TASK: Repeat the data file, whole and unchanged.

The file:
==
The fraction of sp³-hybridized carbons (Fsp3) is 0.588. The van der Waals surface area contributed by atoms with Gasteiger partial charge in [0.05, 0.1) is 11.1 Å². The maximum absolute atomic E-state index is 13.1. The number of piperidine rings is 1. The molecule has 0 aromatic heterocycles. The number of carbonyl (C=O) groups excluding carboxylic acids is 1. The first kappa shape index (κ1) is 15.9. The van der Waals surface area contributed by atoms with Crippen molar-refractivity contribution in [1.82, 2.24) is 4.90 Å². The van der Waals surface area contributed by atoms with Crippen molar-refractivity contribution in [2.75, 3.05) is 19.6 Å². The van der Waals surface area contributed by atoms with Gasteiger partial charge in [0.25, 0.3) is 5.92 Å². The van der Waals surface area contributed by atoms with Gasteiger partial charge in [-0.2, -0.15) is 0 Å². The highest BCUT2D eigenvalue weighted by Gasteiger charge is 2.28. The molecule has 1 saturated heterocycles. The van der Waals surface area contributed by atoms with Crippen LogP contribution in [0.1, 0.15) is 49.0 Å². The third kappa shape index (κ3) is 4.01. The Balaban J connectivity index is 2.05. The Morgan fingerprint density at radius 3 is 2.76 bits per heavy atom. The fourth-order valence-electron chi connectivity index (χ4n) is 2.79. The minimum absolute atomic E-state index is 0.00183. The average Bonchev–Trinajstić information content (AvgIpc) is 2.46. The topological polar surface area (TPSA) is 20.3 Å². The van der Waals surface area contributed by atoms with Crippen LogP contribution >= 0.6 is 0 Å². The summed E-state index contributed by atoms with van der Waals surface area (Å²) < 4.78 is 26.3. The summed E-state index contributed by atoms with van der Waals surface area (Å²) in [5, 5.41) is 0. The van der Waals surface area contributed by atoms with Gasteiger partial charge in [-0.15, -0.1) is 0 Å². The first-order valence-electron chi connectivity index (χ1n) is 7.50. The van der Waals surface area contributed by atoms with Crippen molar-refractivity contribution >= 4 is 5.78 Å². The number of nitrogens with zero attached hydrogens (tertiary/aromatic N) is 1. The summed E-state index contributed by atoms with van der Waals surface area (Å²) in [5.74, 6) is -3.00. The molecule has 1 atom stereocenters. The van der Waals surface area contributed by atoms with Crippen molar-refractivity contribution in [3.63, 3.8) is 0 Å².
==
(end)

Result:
The fraction of sp³-hybridized carbons (Fsp3) is 0.588. The van der Waals surface area contributed by atoms with Gasteiger partial charge in [0.05, 0.1) is 11.1 Å². The maximum absolute atomic E-state index is 13.1. The number of piperidine rings is 1. The molecule has 0 aromatic heterocycles. The number of carbonyl (C=O) groups excluding carboxylic acids is 1. The first kappa shape index (κ1) is 15.9. The van der Waals surface area contributed by atoms with Crippen molar-refractivity contribution in [1.82, 2.24) is 4.90 Å². The van der Waals surface area contributed by atoms with Crippen molar-refractivity contribution in [2.75, 3.05) is 19.6 Å². The van der Waals surface area contributed by atoms with Gasteiger partial charge in [0.25, 0.3) is 5.92 Å². The van der Waals surface area contributed by atoms with Gasteiger partial charge in [-0.2, -0.15) is 0 Å². The highest BCUT2D eigenvalue weighted by Gasteiger charge is 2.28. The molecule has 1 saturated heterocycles. The van der Waals surface area contributed by atoms with Crippen LogP contribution in [0.1, 0.15) is 49.0 Å². The third kappa shape index (κ3) is 4.01. The Balaban J connectivity index is 2.05. The Morgan fingerprint density at radius 3 is 2.76 bits per heavy atom. The fourth-order valence-electron chi connectivity index (χ4n) is 2.79. The minimum absolute atomic E-state index is 0.00183. The average Bonchev–Trinajstić information content (AvgIpc) is 2.46. The topological polar surface area (TPSA) is 20.3 Å². The van der Waals surface area contributed by atoms with Crippen LogP contribution >= 0.6 is 0 Å². The summed E-state index contributed by atoms with van der Waals surface area (Å²) < 4.78 is 26.3. The summed E-state index contributed by atoms with van der Waals surface area (Å²) in [5, 5.41) is 0. The van der Waals surface area contributed by atoms with Gasteiger partial charge in [-0.15, -0.1) is 0 Å². The first-order valence-electron chi connectivity index (χ1n) is 7.50. The van der Waals surface area contributed by atoms with Crippen molar-refractivity contribution >= 4 is 5.78 Å². The number of nitrogens with zero attached hydrogens (tertiary/aromatic N) is 1. The summed E-state index contributed by atoms with van der Waals surface area (Å²) in [5.74, 6) is -3.00. The molecule has 1 atom stereocenters. The van der Waals surface area contributed by atoms with Crippen molar-refractivity contribution in [3.63, 3.8) is 0 Å².